Sir David Attenborough has offered a message of hope and positivity during what he called “unprecedented times” where nature can bring “a source of joy and solace”.
The ongoing pandemic of coronavirus disease was first officially identified in December 2019 in Wuhan, the capital of Hubei in China. As of March 30th, more than 723,869 cases of COVID-19 have been officially confirmed but the actual number is thought to be much higher due to substantial under-reporting of cases.
With more than 34,000 people having died from the virus, COVID-19 has now spread into more than 180 other countries—including mainland Europe, South America and North America. Given the exponential growth in cases in countries like Italy, Spain and the UK, the WHO have now stated that Europe was the current centre of the pandemic.
Now, as governments around the globe enforce strict social distancing measures, carbon emission figured have noticed a severe drop and air pollution begins to significantly improve. Speaking in the latest edition of The Big Issue, which took place in early March prior to Britain going into lockdown due to the escalation of coronavirus. The 93-year-old said: “There is nothing remotely like the situation we’re in at the moment. There’s no moral to be taken from what happened in the past. We’ve got a completely blank sheet of paper in front of us.”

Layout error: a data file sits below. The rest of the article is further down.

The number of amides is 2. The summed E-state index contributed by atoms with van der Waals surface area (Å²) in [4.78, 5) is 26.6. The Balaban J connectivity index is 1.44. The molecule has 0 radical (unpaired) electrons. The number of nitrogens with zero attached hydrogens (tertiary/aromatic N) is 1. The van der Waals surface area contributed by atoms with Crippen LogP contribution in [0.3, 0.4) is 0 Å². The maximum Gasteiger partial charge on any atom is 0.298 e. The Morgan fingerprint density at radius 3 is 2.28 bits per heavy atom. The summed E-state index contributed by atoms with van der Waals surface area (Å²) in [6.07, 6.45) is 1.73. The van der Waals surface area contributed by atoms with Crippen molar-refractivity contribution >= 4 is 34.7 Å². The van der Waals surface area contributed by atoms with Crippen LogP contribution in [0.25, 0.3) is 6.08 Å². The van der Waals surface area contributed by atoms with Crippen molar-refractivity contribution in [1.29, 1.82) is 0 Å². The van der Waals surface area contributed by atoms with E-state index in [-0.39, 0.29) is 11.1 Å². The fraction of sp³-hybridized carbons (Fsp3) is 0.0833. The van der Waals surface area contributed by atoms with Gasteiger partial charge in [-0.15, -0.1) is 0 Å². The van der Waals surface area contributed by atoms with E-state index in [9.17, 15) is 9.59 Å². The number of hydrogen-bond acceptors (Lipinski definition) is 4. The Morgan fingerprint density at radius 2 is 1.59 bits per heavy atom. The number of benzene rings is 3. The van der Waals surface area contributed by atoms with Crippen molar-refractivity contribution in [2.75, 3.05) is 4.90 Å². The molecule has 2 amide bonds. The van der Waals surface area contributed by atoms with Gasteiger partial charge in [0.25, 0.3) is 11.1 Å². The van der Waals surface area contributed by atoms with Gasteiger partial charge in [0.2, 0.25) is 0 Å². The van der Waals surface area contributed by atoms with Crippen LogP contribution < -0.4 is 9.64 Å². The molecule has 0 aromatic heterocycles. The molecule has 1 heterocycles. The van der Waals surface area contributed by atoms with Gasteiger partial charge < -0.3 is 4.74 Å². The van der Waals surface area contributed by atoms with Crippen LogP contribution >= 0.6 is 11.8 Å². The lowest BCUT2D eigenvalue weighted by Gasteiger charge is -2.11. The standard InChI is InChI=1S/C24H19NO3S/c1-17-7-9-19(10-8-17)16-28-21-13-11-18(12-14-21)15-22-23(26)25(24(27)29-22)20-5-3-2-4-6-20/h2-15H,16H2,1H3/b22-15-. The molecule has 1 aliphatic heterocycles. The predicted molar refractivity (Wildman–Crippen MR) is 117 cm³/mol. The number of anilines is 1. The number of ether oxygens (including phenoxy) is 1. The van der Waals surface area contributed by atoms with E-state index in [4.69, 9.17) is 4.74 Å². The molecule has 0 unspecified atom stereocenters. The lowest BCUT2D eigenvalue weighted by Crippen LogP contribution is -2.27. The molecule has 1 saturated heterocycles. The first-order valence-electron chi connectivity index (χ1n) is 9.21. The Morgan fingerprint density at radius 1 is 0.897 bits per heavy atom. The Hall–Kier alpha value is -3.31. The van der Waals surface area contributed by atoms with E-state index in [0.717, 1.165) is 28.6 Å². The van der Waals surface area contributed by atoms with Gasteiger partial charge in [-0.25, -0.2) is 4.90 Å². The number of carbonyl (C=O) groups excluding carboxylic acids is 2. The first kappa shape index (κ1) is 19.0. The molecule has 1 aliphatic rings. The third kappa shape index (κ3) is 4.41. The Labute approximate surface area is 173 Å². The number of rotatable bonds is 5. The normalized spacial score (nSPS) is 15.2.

Continuing, he added: “If there was a risk of you getting coronavirus tomorrow—which there is—and someone next door had got it, you would find you were in quarantine quite quickly. But somebody next door to you who was doing something that could cause a terrible thing in five years’ time? People will say, ‘Well, that’s five years’ time, meanwhile I’ve got to deal with coronavirus or something’.”
The nature historian was optimistic about the future despite being worried about the now, stating: “Problems are short-term and long-term… the short-term we deal with and the long-term ‘we’ll do tomorrow’. But tomorrow never comes. And then suddenly we discover it’s too late. Kids these days are knowledgeable, aware of what’s happening, and are concerned. They are vocal. I haven’t known a generation of children that could be placed alongside these today.”
With the world being in such a bizarre place, civilisation, as we’ve become accustomed to, has been halted. Attenborough offered up this message of positivity: “In times of crisis, the natural world is a source of both joy and solace. The natural world produces the comfort that can come from nothing else. And we are part of the natural world.
“If we damage the natural world, we damage ourselves. We’re in an unprecedented situation. We know quite a lot about the history of the world. We go back 500m years and there is no species with anything like the power Homo sapiens has over the natural world.”
The latest issue of The Big Issue can be purchased here, it is available to buy online only due to the coronavirus stopping vendor’s ability to sell the magazine in the streets.